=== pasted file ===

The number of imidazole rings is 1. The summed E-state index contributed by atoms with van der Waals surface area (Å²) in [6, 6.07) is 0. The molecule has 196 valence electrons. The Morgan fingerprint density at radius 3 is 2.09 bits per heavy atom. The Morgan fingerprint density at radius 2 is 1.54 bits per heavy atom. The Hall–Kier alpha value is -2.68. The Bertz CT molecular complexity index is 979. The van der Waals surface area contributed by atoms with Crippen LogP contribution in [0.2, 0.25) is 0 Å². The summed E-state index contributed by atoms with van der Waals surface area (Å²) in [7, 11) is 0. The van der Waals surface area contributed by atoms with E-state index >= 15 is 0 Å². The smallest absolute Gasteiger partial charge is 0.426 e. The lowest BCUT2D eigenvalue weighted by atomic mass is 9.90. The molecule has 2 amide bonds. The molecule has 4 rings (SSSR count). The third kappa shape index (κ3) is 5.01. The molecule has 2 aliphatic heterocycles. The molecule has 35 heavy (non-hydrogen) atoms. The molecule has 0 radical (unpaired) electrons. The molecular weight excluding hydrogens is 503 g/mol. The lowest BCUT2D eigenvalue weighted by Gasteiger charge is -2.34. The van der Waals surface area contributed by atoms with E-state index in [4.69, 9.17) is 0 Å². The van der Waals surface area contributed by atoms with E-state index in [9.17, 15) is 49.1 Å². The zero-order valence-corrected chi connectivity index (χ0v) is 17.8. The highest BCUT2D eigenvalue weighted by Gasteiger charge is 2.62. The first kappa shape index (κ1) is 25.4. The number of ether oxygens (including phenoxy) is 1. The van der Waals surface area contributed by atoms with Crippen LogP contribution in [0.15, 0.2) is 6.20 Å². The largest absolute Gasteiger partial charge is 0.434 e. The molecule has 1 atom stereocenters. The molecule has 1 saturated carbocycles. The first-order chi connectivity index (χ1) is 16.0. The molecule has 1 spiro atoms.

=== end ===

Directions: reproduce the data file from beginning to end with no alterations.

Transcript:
The number of imidazole rings is 1. The summed E-state index contributed by atoms with van der Waals surface area (Å²) in [6, 6.07) is 0. The molecule has 196 valence electrons. The Morgan fingerprint density at radius 3 is 2.09 bits per heavy atom. The Morgan fingerprint density at radius 2 is 1.54 bits per heavy atom. The Hall–Kier alpha value is -2.68. The Bertz CT molecular complexity index is 979. The van der Waals surface area contributed by atoms with Crippen LogP contribution in [0.2, 0.25) is 0 Å². The summed E-state index contributed by atoms with van der Waals surface area (Å²) in [7, 11) is 0. The van der Waals surface area contributed by atoms with E-state index >= 15 is 0 Å². The smallest absolute Gasteiger partial charge is 0.426 e. The lowest BCUT2D eigenvalue weighted by atomic mass is 9.90. The molecule has 2 amide bonds. The molecule has 4 rings (SSSR count). The third kappa shape index (κ3) is 5.01. The molecule has 2 aliphatic heterocycles. The molecule has 35 heavy (non-hydrogen) atoms. The molecule has 0 radical (unpaired) electrons. The molecular weight excluding hydrogens is 503 g/mol. The lowest BCUT2D eigenvalue weighted by Gasteiger charge is -2.34. The van der Waals surface area contributed by atoms with E-state index in [4.69, 9.17) is 0 Å². The van der Waals surface area contributed by atoms with E-state index in [9.17, 15) is 49.1 Å². The zero-order valence-corrected chi connectivity index (χ0v) is 17.8. The highest BCUT2D eigenvalue weighted by Gasteiger charge is 2.62. The first kappa shape index (κ1) is 25.4. The number of ether oxygens (including phenoxy) is 1. The van der Waals surface area contributed by atoms with Crippen LogP contribution in [0.15, 0.2) is 6.20 Å². The largest absolute Gasteiger partial charge is 0.434 e. The molecule has 1 atom stereocenters. The molecule has 1 saturated carbocycles. The first-order chi connectivity index (χ1) is 16.0. The molecule has 1 spiro atoms.